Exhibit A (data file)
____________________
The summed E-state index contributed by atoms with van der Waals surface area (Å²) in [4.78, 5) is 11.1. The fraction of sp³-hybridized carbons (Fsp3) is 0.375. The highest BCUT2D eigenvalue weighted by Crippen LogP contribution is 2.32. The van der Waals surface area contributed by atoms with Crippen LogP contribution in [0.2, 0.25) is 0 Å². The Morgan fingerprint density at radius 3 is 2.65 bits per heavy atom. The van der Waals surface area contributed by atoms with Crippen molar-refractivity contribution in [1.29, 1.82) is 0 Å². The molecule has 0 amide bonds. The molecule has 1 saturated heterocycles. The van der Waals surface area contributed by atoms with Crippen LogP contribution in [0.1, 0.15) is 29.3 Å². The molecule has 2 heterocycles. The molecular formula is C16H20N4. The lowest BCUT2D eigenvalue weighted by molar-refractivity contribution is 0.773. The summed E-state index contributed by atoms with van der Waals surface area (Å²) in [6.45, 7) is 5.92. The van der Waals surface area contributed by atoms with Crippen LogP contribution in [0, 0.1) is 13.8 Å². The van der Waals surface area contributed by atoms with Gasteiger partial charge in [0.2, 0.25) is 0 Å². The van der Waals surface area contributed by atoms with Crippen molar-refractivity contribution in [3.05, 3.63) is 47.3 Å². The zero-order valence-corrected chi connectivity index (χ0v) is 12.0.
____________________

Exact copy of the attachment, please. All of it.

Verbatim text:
The summed E-state index contributed by atoms with van der Waals surface area (Å²) in [4.78, 5) is 11.1. The fraction of sp³-hybridized carbons (Fsp3) is 0.375. The highest BCUT2D eigenvalue weighted by Crippen LogP contribution is 2.32. The van der Waals surface area contributed by atoms with Crippen LogP contribution in [0.2, 0.25) is 0 Å². The Morgan fingerprint density at radius 3 is 2.65 bits per heavy atom. The van der Waals surface area contributed by atoms with Crippen molar-refractivity contribution in [1.29, 1.82) is 0 Å². The molecule has 0 amide bonds. The molecule has 1 saturated heterocycles. The van der Waals surface area contributed by atoms with Crippen LogP contribution in [0.1, 0.15) is 29.3 Å². The molecule has 2 heterocycles. The molecular formula is C16H20N4. The lowest BCUT2D eigenvalue weighted by molar-refractivity contribution is 0.773. The summed E-state index contributed by atoms with van der Waals surface area (Å²) in [6.45, 7) is 5.92. The van der Waals surface area contributed by atoms with Crippen LogP contribution in [0, 0.1) is 13.8 Å². The van der Waals surface area contributed by atoms with Gasteiger partial charge in [0.2, 0.25) is 0 Å². The van der Waals surface area contributed by atoms with Crippen molar-refractivity contribution in [3.05, 3.63) is 47.3 Å². The zero-order valence-corrected chi connectivity index (χ0v) is 12.0.